Leveraging the “Power of Conversations” in the times of COVID Crisis

Change begins with a single conversation.

Conversations are the lifeline to how we get things done in most settings. If you learn to have conversations that are appreciative and inquiry-based, it will strengthen relationships; move you towards positive outcomes in your families, teams, and organization; and promote situations where you can flourish! 

For the last 25 years, I have been studying and practicing the impact of asking questions using AI (no – it’s not artificial intelligence). The AI I am referring to, is Appreciative Inquiry. Something that is easily learnt and powerful when mastered. The power of AI comes from learning to ask questions (inquiry) that add value to others (appreciative), deepen understanding, make room for other perspectives, and inspire new knowledge. The heart of AI is asking life-giving questions. AI is about discovering what gives life to the system, and purposefully looks for what is true, good and possible.

Currently, in my organization, I am serving on a Safety Committee to make recommendations on how to safely re-open a university campus that was closed abruptly as a result of Covid-19. As one would expect, there is tremendous worry, anxiety and emotions surrounding this discussion. How do we re-open? How do we keep our campus community safe? When does the staff report back to work? These are some of the many questions that the committee is struggling to answer. We are learning that there are many concerns and fears among employees about coming back to work.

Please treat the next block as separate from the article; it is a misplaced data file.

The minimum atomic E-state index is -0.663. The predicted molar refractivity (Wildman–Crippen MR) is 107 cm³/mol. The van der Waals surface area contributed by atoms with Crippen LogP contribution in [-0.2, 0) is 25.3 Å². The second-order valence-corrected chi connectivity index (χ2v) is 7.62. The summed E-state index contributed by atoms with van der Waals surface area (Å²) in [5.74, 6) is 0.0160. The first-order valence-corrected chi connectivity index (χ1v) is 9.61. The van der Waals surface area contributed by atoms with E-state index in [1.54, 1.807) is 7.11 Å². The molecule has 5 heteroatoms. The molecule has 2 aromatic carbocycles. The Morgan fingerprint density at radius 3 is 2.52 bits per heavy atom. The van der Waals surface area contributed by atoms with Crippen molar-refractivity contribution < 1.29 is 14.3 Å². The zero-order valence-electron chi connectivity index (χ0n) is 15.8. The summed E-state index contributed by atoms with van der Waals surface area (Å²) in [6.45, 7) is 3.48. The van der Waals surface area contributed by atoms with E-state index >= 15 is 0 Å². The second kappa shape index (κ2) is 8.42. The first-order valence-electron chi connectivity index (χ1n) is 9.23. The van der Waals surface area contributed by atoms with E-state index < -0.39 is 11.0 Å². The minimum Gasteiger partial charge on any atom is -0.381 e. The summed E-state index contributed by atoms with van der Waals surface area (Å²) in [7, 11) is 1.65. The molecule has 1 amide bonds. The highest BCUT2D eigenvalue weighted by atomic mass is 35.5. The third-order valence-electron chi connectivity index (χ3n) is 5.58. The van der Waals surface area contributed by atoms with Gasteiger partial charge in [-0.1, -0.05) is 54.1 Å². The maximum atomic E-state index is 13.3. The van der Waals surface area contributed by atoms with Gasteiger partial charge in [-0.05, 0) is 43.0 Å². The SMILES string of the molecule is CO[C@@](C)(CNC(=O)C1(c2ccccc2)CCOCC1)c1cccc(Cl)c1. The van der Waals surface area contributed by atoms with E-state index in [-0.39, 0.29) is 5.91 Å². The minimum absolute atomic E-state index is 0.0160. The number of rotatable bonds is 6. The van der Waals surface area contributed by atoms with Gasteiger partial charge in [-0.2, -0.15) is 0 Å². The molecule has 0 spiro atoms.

Instead of making assumptions about how employees feel, the committee is having conversations with all the employees across the 16 departments (via Zoom) to make space to hear:
– What are their concerns?
– What are their ideas to re-open the campus carefully, responsibly and safely?